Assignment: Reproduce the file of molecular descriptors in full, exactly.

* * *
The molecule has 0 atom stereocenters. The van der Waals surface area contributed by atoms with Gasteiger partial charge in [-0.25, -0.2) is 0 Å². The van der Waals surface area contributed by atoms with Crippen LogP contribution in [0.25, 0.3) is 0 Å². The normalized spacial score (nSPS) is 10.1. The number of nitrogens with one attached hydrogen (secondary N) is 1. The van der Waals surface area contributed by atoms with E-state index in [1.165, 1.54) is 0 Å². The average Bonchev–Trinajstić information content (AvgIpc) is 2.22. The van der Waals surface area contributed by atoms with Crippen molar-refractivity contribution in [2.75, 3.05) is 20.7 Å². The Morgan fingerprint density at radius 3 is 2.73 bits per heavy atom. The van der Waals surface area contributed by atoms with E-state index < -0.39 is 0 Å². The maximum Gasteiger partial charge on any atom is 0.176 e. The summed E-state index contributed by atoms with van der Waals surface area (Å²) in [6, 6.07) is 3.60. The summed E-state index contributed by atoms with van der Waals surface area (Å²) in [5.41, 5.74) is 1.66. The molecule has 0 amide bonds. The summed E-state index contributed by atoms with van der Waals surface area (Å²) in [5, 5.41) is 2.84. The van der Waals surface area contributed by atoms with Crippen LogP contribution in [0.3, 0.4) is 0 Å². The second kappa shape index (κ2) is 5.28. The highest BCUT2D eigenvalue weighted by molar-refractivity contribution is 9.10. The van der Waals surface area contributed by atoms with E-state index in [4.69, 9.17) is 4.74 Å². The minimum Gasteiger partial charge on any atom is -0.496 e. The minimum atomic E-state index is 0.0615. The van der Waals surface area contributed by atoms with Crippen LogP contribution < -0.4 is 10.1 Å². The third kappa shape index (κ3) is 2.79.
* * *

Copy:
The molecule has 0 atom stereocenters. The van der Waals surface area contributed by atoms with Gasteiger partial charge in [-0.25, -0.2) is 0 Å². The van der Waals surface area contributed by atoms with Crippen LogP contribution in [0.25, 0.3) is 0 Å². The normalized spacial score (nSPS) is 10.1. The number of nitrogens with one attached hydrogen (secondary N) is 1. The van der Waals surface area contributed by atoms with E-state index in [1.165, 1.54) is 0 Å². The average Bonchev–Trinajstić information content (AvgIpc) is 2.22. The van der Waals surface area contributed by atoms with Crippen molar-refractivity contribution in [2.75, 3.05) is 20.7 Å². The Morgan fingerprint density at radius 3 is 2.73 bits per heavy atom. The van der Waals surface area contributed by atoms with E-state index < -0.39 is 0 Å². The maximum Gasteiger partial charge on any atom is 0.176 e. The summed E-state index contributed by atoms with van der Waals surface area (Å²) in [6, 6.07) is 3.60. The summed E-state index contributed by atoms with van der Waals surface area (Å²) in [5.41, 5.74) is 1.66. The molecule has 0 amide bonds. The summed E-state index contributed by atoms with van der Waals surface area (Å²) in [5, 5.41) is 2.84. The van der Waals surface area contributed by atoms with Crippen LogP contribution in [0.3, 0.4) is 0 Å². The second kappa shape index (κ2) is 5.28. The highest BCUT2D eigenvalue weighted by molar-refractivity contribution is 9.10. The van der Waals surface area contributed by atoms with E-state index in [4.69, 9.17) is 4.74 Å². The minimum Gasteiger partial charge on any atom is -0.496 e. The minimum atomic E-state index is 0.0615. The van der Waals surface area contributed by atoms with Crippen LogP contribution < -0.4 is 10.1 Å². The third kappa shape index (κ3) is 2.79.